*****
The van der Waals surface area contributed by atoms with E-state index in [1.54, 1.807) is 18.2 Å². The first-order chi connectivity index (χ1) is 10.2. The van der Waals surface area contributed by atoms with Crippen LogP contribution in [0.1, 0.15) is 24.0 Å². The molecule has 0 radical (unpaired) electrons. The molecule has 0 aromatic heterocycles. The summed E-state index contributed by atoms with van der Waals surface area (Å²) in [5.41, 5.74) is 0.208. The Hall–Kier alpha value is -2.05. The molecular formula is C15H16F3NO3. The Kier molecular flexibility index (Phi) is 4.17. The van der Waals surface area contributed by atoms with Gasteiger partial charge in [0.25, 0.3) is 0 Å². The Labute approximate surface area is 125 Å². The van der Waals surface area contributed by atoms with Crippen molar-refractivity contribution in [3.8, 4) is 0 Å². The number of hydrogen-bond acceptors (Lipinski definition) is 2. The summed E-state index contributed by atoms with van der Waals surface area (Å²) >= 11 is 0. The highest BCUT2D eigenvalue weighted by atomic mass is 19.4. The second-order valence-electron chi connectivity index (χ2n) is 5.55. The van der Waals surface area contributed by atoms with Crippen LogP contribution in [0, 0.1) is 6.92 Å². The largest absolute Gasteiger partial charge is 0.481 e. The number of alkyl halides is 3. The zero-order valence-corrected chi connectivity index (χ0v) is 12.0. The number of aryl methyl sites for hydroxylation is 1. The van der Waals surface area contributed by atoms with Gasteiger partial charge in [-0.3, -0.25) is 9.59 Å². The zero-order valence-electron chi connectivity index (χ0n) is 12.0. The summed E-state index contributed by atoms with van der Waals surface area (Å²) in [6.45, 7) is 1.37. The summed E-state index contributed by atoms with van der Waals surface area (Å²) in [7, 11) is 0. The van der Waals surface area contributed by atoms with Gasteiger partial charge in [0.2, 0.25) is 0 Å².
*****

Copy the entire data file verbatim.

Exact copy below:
The van der Waals surface area contributed by atoms with E-state index in [1.54, 1.807) is 18.2 Å². The first-order chi connectivity index (χ1) is 10.2. The van der Waals surface area contributed by atoms with Crippen LogP contribution in [0.1, 0.15) is 24.0 Å². The molecule has 0 radical (unpaired) electrons. The molecule has 0 aromatic heterocycles. The summed E-state index contributed by atoms with van der Waals surface area (Å²) in [5.41, 5.74) is 0.208. The Hall–Kier alpha value is -2.05. The molecular formula is C15H16F3NO3. The Kier molecular flexibility index (Phi) is 4.17. The van der Waals surface area contributed by atoms with Gasteiger partial charge in [0.25, 0.3) is 0 Å². The Labute approximate surface area is 125 Å². The van der Waals surface area contributed by atoms with Crippen molar-refractivity contribution in [3.8, 4) is 0 Å². The number of hydrogen-bond acceptors (Lipinski definition) is 2. The summed E-state index contributed by atoms with van der Waals surface area (Å²) >= 11 is 0. The highest BCUT2D eigenvalue weighted by atomic mass is 19.4. The second-order valence-electron chi connectivity index (χ2n) is 5.55. The van der Waals surface area contributed by atoms with Crippen LogP contribution in [0, 0.1) is 6.92 Å². The largest absolute Gasteiger partial charge is 0.481 e. The number of alkyl halides is 3. The zero-order valence-corrected chi connectivity index (χ0v) is 12.0. The number of aryl methyl sites for hydroxylation is 1. The van der Waals surface area contributed by atoms with Gasteiger partial charge in [-0.3, -0.25) is 9.59 Å². The zero-order valence-electron chi connectivity index (χ0n) is 12.0. The summed E-state index contributed by atoms with van der Waals surface area (Å²) in [6.45, 7) is 1.37. The summed E-state index contributed by atoms with van der Waals surface area (Å²) in [7, 11) is 0. The van der Waals surface area contributed by atoms with Gasteiger partial charge in [0.2, 0.25) is 0 Å².